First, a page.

The metric system simplifies unit conversions, such as changing from centimeters to millimeters, by using multiples of 10. For example, snow depth uses units of centimeters, but a snow gauge expresses melted snow in millimeters; multiplying centimeters of frozen snow by 10 converts the measurement to millimeters, so you can then divide by 10 to estimate the amount of melted snow without manually collecting the sample. However, depth isn't the only measurement that uses centimeters or millimeters. You will also encounter measurements of area or volume in the lab, which are readily converted using the correct multiple of 10.

Collect the data using the appropriate units. For instance, by inserting a snow meter into standing snow and reading the measurement, you obtain the centimeter depth measurement. Multiplying an area's length times width results in square centimeters, and multiplying a volume's length times width times height produces cubic centimeters. These latter two units are readily identified by the superscripts 2 and 3, respectively.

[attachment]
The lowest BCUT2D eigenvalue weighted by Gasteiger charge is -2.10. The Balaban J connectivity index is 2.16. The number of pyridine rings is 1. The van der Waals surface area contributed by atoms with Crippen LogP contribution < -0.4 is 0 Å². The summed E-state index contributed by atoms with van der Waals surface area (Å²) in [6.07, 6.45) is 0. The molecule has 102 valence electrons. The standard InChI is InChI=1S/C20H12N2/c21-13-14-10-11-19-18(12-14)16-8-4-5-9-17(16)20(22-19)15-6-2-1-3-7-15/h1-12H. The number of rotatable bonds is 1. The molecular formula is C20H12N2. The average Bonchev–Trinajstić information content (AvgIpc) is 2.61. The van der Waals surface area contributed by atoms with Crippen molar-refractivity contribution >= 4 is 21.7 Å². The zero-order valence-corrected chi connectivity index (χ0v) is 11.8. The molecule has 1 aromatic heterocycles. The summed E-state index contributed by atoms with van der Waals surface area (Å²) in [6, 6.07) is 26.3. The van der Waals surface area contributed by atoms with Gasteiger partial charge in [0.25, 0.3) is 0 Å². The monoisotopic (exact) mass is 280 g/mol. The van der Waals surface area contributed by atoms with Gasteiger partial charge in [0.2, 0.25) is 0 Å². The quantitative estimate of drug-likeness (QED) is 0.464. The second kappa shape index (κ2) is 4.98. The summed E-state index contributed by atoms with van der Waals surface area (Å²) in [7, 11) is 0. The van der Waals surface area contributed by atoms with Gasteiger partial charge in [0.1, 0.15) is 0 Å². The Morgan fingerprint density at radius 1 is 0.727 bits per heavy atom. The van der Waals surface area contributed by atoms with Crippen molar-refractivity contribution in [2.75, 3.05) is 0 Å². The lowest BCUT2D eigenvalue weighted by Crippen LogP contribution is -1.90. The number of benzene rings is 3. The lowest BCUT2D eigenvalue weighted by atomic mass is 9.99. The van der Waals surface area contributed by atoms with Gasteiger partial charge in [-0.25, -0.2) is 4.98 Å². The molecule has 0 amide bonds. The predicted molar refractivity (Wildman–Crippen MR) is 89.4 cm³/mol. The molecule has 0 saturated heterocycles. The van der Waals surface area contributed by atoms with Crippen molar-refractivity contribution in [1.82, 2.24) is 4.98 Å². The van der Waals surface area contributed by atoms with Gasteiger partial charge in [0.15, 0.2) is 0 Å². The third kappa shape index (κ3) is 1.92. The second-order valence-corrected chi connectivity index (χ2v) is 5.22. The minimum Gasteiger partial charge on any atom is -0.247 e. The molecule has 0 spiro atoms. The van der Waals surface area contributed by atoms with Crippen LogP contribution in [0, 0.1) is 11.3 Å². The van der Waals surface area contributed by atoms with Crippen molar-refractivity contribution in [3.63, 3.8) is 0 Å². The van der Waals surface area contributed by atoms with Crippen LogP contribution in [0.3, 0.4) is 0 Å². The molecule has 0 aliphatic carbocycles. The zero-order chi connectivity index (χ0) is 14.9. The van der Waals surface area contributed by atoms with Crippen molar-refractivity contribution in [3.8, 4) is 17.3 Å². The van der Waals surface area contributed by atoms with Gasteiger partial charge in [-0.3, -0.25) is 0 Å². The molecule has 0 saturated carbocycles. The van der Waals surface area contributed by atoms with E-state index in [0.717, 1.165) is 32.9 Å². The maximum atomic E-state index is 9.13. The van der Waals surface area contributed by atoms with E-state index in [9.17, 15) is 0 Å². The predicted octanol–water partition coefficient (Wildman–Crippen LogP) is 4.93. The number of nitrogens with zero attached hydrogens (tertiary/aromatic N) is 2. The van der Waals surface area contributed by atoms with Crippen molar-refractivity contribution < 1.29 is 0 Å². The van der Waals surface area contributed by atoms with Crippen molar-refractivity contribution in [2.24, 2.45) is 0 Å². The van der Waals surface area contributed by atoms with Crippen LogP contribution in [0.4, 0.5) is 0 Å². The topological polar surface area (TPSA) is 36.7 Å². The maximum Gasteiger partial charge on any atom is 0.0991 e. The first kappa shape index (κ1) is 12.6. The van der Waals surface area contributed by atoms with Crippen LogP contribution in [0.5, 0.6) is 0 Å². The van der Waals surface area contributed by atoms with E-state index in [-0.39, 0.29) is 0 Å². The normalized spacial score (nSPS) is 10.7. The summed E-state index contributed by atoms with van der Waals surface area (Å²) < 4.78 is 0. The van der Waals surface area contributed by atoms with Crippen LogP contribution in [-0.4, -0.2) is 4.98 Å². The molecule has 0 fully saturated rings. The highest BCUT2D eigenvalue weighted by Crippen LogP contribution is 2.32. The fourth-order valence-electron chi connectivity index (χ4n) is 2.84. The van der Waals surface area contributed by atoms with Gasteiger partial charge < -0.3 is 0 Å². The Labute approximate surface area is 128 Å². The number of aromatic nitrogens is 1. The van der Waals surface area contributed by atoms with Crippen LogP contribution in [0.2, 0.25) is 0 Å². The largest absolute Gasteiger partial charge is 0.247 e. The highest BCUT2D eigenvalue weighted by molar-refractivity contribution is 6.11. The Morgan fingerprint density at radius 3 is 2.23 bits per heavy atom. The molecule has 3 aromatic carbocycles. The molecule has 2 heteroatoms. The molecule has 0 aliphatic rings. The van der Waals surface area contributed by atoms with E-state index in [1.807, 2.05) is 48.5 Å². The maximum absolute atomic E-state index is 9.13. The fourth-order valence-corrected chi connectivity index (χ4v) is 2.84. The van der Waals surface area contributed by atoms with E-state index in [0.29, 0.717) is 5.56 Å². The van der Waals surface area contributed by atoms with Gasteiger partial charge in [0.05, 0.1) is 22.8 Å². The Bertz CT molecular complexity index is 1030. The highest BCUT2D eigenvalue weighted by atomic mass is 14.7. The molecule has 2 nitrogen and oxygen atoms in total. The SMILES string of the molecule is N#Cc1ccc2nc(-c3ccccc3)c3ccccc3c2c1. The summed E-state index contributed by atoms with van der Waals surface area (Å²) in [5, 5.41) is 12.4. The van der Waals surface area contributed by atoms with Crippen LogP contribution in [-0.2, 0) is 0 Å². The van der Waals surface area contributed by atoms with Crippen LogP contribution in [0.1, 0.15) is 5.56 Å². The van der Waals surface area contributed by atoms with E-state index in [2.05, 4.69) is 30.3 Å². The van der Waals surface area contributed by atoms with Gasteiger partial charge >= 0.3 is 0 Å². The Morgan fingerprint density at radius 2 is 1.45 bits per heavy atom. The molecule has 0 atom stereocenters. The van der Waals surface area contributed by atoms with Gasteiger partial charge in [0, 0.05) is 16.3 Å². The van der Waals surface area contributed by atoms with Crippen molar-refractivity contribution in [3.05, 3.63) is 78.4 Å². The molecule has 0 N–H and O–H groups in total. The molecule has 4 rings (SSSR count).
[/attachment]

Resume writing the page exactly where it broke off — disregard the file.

Reference the appropriate conversion factor. Because there are 10 millimeters to a centimeter, the length conversion is 10. The conversion factor for square centimeters is 100 -- calculated as 10, for the length, times 10, for the width. Likewise, the conversion factor for cubic centimeters is 1,000 -- calculated as 10, for the length, times 10, for the width, times 10, for the height.

Multiply the centimeters measurement by the appropriate conversion factor to convert it to millimeters. As an example, 2 cm multiplied by 10 converts the measurement to 20 mm. However, if the measurement was 2 square cm, multiply by 100 to convert to 200 square mm, or multiply 2 cubic cm times 1,000 to convert to 2,000 cubic mm.

#### Tip

A simple method of converting from centimeters to millimeters is to move the decimal point the same number of places to the right as there are zeroes in the conversion factor. As an example, the 1,000 conversion factor for volume has three zeroes, so move the decimal point three places to the right.

If a measurement uses scientific notation, such as 2x10^3 or 2x10^-3, move the decimal places to the right (positive exponent) or left (negative exponent) the number of places expressed in the 10's exponent. Doing so for the examples changes them into the regular numbers 2,000 and 0.002, respectively.